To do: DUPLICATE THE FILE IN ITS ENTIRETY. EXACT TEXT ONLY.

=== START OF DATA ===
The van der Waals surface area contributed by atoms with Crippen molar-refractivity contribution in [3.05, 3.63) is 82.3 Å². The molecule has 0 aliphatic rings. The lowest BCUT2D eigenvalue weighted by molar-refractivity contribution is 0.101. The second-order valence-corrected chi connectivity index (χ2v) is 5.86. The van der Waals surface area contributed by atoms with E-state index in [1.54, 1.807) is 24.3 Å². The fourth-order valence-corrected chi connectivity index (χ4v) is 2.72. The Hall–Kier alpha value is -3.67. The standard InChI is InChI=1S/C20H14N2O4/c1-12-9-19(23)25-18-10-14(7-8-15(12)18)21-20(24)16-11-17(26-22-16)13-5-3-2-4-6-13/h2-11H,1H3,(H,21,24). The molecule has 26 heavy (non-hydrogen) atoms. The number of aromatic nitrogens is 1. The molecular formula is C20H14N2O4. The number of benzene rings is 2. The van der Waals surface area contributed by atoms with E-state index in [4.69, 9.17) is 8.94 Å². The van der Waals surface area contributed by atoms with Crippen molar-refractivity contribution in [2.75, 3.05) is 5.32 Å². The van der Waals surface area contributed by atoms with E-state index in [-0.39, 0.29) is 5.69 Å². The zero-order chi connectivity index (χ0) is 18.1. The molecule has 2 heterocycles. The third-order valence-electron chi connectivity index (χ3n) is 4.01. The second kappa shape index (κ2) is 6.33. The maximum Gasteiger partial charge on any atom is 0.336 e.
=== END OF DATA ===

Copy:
The van der Waals surface area contributed by atoms with Crippen molar-refractivity contribution in [3.05, 3.63) is 82.3 Å². The molecule has 0 aliphatic rings. The lowest BCUT2D eigenvalue weighted by molar-refractivity contribution is 0.101. The second-order valence-corrected chi connectivity index (χ2v) is 5.86. The van der Waals surface area contributed by atoms with E-state index in [1.54, 1.807) is 24.3 Å². The fourth-order valence-corrected chi connectivity index (χ4v) is 2.72. The Hall–Kier alpha value is -3.67. The standard InChI is InChI=1S/C20H14N2O4/c1-12-9-19(23)25-18-10-14(7-8-15(12)18)21-20(24)16-11-17(26-22-16)13-5-3-2-4-6-13/h2-11H,1H3,(H,21,24). The molecule has 26 heavy (non-hydrogen) atoms. The number of aromatic nitrogens is 1. The molecular formula is C20H14N2O4. The number of benzene rings is 2. The van der Waals surface area contributed by atoms with E-state index in [4.69, 9.17) is 8.94 Å². The van der Waals surface area contributed by atoms with Crippen molar-refractivity contribution in [2.75, 3.05) is 5.32 Å². The van der Waals surface area contributed by atoms with E-state index in [-0.39, 0.29) is 5.69 Å². The zero-order chi connectivity index (χ0) is 18.1. The molecule has 2 heterocycles. The third-order valence-electron chi connectivity index (χ3n) is 4.01. The second kappa shape index (κ2) is 6.33. The maximum Gasteiger partial charge on any atom is 0.336 e.